Tata Consumer Products Ltd’s likely acquisition of packaged water brand Bisleri is the topic that is all the rage in Indian market circles now.
Ramesh Chauhan is trying to sell the brand he acquired half a century ago for Rs 4 lakh to Tata Consumer for Rs 7,000 crore. For the Tata group, it will mean venturing into a whole new growth market.
But is it really a great deal for the Tata group company?
At Rs 7,000 crore, the figure being speculated on as the sale price of Bisleri, it is seemingly a steal at 2.5X FY23 sales. Yet, analysts are concerned about how it can weigh on Tata Consumer’s profitability.
The acquisition can saddle Tata Consumer Products with sizeable debt and place the company in a market segment marked by thin margins, intense competition and minimal pricing power.
How do Bisleri’s projections look?
Before we look at Tata Consumer’s bottomline, let’s take a quick look at Bisleri’s topline. The water-bottler’s revenue estimate seems ambitious.
According to media reports, Bisleri expects to earn Rs 2,500 crore in revenue in FY23. Data from startup data platform Tracxn suggests the company had revenue of Rs 1,472 crore in FY20.
So, while it took the company more than 50 years to expand revenue to Rs 1,472 crore, it is expecting to increase the topline by 70 percent in just three years.
Even a back-of-the-envelope calculation will show that this is an unrealistic target. An industry expert says that the bottled-water market is worth about Rs 15,000 crore and that 65 percent of that is unorganised.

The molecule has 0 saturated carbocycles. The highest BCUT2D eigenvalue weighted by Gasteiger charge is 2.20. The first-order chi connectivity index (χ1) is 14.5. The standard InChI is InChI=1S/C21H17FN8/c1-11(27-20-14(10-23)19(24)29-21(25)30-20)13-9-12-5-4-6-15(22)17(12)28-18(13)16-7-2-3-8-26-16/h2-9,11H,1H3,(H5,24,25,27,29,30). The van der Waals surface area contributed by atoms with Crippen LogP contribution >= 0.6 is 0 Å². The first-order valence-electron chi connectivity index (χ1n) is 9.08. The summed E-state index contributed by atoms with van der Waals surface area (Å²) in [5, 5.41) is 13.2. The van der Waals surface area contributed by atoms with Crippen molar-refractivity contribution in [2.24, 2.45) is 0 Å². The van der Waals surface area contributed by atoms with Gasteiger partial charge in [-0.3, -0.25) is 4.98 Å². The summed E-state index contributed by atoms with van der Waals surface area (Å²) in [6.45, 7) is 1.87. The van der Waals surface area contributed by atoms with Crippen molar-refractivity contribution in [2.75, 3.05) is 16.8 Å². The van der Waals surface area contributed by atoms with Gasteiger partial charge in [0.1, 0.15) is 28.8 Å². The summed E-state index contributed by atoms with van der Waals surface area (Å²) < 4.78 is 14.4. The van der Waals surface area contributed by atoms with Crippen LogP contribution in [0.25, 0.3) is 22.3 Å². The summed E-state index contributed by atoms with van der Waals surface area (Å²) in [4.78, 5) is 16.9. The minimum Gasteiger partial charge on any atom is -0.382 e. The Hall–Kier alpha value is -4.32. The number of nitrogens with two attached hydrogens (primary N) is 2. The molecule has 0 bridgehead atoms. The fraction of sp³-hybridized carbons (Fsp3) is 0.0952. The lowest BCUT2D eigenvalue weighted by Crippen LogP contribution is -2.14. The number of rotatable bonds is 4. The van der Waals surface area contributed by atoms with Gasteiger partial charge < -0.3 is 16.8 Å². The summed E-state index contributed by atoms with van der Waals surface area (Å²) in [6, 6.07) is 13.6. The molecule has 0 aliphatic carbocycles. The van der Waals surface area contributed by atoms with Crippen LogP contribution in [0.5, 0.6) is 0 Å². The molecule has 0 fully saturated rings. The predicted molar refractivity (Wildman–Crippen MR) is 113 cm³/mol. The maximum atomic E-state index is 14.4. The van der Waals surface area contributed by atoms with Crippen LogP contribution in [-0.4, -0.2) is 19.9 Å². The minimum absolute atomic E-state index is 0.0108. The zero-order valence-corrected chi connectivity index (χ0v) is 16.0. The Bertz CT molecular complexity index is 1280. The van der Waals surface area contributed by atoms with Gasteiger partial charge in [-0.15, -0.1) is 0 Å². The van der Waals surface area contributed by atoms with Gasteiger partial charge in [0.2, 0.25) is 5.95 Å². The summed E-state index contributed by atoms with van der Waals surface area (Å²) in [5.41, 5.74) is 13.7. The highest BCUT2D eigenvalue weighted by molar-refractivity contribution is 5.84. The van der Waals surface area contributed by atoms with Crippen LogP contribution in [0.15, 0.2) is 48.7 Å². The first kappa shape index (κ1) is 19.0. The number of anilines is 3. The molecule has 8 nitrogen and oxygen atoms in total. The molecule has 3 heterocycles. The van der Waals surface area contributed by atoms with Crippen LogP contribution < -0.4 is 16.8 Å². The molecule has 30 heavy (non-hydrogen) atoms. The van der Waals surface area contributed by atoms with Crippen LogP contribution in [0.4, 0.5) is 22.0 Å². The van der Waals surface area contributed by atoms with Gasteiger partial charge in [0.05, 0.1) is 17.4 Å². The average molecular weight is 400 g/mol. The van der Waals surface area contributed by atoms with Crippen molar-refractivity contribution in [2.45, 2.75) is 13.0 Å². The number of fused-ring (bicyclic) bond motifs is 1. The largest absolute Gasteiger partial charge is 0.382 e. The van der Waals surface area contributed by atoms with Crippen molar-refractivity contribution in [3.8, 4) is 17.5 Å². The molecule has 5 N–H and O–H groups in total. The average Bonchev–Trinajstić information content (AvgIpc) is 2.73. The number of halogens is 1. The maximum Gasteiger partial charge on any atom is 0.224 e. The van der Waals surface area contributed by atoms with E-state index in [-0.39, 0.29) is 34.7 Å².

This means that organised players have to fight for a Rs 5,250-crore market.
Bisleri has a 32 percent market share in the organised segment, which means it could be clocking sales of around Rs 1,680 crore as of now.
Then, to achieve a Rs 2,500 crore topline target, it will have to expand its revenue by nearly 50 percent by the end of this fiscal year.
What could be the growth trigger? There is little clarity on that.
The emerging segment is fizzy drinks. In 2016, Bisleri entered this market with new launches such as Spicy, Limonata and Fonzo.
“If Tata Consumer can successfully scale these, then volumes for its beverage business can shoot up and bottomline can grow,” said Manish Khanna, co-founder of Unlisted Assets, a platform to buy and sell unlisted securities.
But can this business be scaled up to drive revenue to meet the Rs 2,500 crore target by the end of this fiscal year?
Look, for instance, at Varun Beverages’ energy drink Sting, which has been a big success. Analysts have said that it has been a major driver for the Pepsi bottler’s revenue in the second quarter of financial year 2023. Yet, Varun Beverages’ topline grew only by 32 percent in the quarter ended September.
How do the numbers stack up for Tata Consumer?
Firstly, to complete the deal at Rs 7,000 crore, Tata Consumer may have to take on sizeable debt. The consumer business has net cash of about Rs 2,000 crore while the valuation of the entire stake is Rs 5,000 crore higher.
“If Tata Consumer acquires Bisleri only via debt, interest cost may significantly dent profits from Bisleri,” said a report by Nuvama Wealth Management.